Father’s Day: Is It about You or Is It about Being a Father?


My father used to play with my brother and me in the yard.  Mother would come out and say, “You’re tearing up the grass.”  “We’re not raising grass,” Dad would reply.  “We’re raising boys.”  — Harmon Killebrew, former Major League Baseball great

I love being a dad. All those corny jokes that made me an outcast in middle school now make me cool (at least for a few more years, anyway). I can get away with bouncing on a jump house without someone thinking I need to get out more. In short, I can be a kid with my kids and it’s socially acceptable.

With Father’s Day approaching this weekend, my wife and I have had a few conversations about what this day is all about. “What do you want to do?” she asked. The question I’ve tried to answer is: “What can I do with my kids that they will enjoy?”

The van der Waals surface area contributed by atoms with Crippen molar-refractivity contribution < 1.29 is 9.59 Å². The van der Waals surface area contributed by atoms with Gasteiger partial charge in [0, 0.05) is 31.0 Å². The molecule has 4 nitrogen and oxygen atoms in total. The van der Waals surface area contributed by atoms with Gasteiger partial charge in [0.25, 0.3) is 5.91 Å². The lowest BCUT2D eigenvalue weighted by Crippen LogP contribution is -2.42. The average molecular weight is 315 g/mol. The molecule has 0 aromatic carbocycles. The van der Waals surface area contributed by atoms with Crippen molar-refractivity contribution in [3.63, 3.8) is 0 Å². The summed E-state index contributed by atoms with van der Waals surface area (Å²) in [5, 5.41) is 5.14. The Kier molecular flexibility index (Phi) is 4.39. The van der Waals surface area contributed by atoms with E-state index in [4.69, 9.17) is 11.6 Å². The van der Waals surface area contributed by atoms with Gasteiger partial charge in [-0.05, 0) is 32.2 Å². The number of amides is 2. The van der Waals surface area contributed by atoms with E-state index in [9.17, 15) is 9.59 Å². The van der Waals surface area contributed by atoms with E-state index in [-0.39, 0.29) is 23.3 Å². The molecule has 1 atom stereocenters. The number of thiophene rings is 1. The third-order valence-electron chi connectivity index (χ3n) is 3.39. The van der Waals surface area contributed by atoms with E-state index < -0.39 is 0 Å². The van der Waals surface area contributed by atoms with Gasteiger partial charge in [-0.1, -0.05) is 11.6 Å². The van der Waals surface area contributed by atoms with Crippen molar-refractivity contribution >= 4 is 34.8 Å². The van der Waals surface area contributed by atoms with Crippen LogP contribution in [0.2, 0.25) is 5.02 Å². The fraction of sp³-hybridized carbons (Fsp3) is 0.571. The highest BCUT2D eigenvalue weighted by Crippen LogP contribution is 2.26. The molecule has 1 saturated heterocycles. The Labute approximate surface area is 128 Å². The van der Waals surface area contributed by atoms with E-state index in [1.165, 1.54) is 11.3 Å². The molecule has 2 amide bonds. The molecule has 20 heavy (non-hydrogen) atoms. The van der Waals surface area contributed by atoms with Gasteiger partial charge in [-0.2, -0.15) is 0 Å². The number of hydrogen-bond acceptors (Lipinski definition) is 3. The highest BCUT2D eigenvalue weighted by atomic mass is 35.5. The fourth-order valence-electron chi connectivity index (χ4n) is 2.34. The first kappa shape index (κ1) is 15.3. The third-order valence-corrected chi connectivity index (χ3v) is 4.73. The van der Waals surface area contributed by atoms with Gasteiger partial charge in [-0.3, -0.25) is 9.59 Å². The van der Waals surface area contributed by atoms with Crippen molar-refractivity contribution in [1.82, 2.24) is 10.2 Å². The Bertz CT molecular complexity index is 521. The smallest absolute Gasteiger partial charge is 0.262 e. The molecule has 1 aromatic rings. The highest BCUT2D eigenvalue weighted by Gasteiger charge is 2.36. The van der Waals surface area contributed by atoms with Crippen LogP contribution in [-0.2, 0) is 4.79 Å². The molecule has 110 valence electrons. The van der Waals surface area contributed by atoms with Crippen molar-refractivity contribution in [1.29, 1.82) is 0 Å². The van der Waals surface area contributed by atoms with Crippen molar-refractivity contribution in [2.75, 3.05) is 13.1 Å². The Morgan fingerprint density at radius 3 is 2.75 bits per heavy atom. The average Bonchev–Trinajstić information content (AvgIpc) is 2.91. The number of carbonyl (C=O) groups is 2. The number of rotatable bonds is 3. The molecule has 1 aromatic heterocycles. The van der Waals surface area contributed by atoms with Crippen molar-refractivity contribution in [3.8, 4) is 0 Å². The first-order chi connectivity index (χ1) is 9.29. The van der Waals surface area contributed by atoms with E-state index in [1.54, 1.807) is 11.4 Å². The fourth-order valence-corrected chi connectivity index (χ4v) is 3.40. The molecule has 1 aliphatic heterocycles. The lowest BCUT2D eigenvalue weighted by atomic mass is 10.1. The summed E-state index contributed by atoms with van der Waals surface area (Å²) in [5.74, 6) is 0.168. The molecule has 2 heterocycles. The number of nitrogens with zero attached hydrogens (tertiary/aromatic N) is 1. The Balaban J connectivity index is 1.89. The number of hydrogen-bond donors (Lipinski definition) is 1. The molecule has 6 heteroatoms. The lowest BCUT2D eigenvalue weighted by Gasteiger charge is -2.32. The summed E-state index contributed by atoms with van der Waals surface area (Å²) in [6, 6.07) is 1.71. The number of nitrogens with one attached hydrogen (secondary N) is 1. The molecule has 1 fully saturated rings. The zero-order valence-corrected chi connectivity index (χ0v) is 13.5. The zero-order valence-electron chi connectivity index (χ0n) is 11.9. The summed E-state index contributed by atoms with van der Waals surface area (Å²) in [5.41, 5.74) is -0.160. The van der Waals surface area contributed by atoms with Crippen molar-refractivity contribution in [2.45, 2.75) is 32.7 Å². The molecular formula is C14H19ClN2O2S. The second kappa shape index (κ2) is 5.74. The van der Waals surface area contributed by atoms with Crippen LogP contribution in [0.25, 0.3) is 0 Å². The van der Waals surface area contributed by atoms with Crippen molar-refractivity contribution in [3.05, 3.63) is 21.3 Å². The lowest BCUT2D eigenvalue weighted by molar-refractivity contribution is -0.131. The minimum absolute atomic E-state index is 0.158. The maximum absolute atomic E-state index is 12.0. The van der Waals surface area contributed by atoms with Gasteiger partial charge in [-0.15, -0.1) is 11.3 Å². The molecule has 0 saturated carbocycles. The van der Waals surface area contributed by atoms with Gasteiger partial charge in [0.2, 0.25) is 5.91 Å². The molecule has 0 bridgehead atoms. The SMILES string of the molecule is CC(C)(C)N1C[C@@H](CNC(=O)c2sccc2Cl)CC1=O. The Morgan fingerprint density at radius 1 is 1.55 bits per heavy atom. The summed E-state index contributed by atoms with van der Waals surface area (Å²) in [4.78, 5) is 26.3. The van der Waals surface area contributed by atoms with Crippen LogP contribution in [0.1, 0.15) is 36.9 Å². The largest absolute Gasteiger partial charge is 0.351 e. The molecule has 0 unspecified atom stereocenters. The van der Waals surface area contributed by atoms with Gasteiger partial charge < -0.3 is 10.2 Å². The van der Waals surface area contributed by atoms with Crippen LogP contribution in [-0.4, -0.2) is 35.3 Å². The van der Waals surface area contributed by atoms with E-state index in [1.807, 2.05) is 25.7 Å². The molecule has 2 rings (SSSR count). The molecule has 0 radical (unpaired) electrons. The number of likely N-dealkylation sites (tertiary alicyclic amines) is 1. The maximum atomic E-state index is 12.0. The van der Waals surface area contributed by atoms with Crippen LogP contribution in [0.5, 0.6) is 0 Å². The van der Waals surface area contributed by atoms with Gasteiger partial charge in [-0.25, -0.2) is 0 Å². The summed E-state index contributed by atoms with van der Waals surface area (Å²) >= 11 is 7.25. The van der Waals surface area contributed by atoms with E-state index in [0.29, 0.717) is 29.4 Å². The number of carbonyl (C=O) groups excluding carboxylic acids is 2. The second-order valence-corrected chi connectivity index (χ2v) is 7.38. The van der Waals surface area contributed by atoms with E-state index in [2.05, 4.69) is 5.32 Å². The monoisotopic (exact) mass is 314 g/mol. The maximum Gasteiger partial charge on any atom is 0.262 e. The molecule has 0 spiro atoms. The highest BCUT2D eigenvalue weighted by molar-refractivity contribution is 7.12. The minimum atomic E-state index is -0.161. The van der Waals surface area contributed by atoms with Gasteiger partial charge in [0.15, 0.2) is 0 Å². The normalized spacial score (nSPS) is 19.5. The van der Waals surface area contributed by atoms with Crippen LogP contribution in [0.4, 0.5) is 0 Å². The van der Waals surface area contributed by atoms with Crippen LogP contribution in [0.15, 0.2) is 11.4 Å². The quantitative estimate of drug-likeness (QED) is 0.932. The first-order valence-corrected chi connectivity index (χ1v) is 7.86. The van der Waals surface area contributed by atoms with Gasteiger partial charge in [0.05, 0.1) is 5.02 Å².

Unfortunately, I know plenty of men who use the day to take a mulligan on being a dad and go play golf or do some other preferred hobby that doesn’t involve their children. But should we view the day as one where we get pampered or where we fully engage with our kids and celebrate in the precious privilege of being a father?

There are times when men need some man time away from everyone else, but Father’s Day isn’t that day. Father’s Day is a day when we soak in the joy of being a dad and, as we unwrap useless trinkets carefully crafted by little hands, we remember why it’s one of the most important jobs a man has in his lifetime.

Be merciful, just as your Father is merciful. – Luke 6:36 (NIV)

When  you consider your Father’s Day plans this year, make sure your children are in the center of them, that you aren’t wasting a lazy Sunday afternoon by following golf on TV while you nap. Make it a day that your kids remember each year because of how special you treat them. Pursue the heart of the ultimate Father.

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